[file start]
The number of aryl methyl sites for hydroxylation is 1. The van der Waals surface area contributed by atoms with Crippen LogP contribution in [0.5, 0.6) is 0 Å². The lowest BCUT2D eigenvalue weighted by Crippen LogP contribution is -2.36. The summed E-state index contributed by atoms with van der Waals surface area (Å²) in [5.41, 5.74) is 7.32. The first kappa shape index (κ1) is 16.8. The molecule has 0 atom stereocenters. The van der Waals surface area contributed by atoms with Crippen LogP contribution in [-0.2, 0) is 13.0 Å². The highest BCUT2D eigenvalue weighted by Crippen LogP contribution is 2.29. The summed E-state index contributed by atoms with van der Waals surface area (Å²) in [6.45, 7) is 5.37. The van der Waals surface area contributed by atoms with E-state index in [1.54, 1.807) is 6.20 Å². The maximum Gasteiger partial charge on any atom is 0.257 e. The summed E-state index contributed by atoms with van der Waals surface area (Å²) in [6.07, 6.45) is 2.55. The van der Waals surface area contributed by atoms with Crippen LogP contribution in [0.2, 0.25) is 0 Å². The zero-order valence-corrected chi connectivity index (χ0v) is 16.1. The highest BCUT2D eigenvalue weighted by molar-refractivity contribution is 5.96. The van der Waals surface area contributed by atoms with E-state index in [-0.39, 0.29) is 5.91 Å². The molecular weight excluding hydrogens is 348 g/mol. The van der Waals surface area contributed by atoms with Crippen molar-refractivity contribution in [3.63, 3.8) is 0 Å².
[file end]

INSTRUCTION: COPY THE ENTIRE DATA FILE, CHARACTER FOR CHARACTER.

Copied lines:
The number of aryl methyl sites for hydroxylation is 1. The van der Waals surface area contributed by atoms with Crippen LogP contribution in [0.5, 0.6) is 0 Å². The lowest BCUT2D eigenvalue weighted by Crippen LogP contribution is -2.36. The summed E-state index contributed by atoms with van der Waals surface area (Å²) in [5.41, 5.74) is 7.32. The first kappa shape index (κ1) is 16.8. The molecule has 0 atom stereocenters. The van der Waals surface area contributed by atoms with Crippen LogP contribution in [-0.2, 0) is 13.0 Å². The highest BCUT2D eigenvalue weighted by Crippen LogP contribution is 2.29. The summed E-state index contributed by atoms with van der Waals surface area (Å²) in [6.45, 7) is 5.37. The van der Waals surface area contributed by atoms with E-state index in [1.54, 1.807) is 6.20 Å². The maximum Gasteiger partial charge on any atom is 0.257 e. The summed E-state index contributed by atoms with van der Waals surface area (Å²) in [6.07, 6.45) is 2.55. The van der Waals surface area contributed by atoms with Crippen LogP contribution in [0.2, 0.25) is 0 Å². The zero-order valence-corrected chi connectivity index (χ0v) is 16.1. The highest BCUT2D eigenvalue weighted by molar-refractivity contribution is 5.96. The van der Waals surface area contributed by atoms with E-state index in [-0.39, 0.29) is 5.91 Å². The molecular weight excluding hydrogens is 348 g/mol. The van der Waals surface area contributed by atoms with Crippen molar-refractivity contribution in [3.63, 3.8) is 0 Å².